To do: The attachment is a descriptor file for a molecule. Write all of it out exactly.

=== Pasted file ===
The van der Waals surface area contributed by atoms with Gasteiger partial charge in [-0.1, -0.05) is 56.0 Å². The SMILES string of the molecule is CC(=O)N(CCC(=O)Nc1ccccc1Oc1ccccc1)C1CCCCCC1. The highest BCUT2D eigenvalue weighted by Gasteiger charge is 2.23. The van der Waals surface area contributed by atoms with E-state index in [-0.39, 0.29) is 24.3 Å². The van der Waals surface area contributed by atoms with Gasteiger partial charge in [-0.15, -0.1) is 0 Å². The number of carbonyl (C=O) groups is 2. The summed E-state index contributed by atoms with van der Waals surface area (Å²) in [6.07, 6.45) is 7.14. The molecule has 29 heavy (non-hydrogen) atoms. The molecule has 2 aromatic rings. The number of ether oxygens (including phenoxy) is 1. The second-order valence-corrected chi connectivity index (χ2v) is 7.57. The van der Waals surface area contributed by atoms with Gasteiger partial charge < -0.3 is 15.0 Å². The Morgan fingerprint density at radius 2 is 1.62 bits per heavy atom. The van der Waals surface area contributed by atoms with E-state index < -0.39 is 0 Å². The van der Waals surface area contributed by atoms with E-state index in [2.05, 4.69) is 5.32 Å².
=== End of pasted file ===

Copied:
The van der Waals surface area contributed by atoms with Gasteiger partial charge in [-0.1, -0.05) is 56.0 Å². The SMILES string of the molecule is CC(=O)N(CCC(=O)Nc1ccccc1Oc1ccccc1)C1CCCCCC1. The highest BCUT2D eigenvalue weighted by Gasteiger charge is 2.23. The van der Waals surface area contributed by atoms with E-state index in [-0.39, 0.29) is 24.3 Å². The van der Waals surface area contributed by atoms with Gasteiger partial charge in [-0.15, -0.1) is 0 Å². The number of carbonyl (C=O) groups is 2. The summed E-state index contributed by atoms with van der Waals surface area (Å²) in [6.07, 6.45) is 7.14. The molecule has 29 heavy (non-hydrogen) atoms. The molecule has 2 aromatic rings. The number of ether oxygens (including phenoxy) is 1. The second-order valence-corrected chi connectivity index (χ2v) is 7.57. The van der Waals surface area contributed by atoms with Gasteiger partial charge < -0.3 is 15.0 Å². The Morgan fingerprint density at radius 2 is 1.62 bits per heavy atom. The van der Waals surface area contributed by atoms with E-state index < -0.39 is 0 Å². The van der Waals surface area contributed by atoms with E-state index in [2.05, 4.69) is 5.32 Å².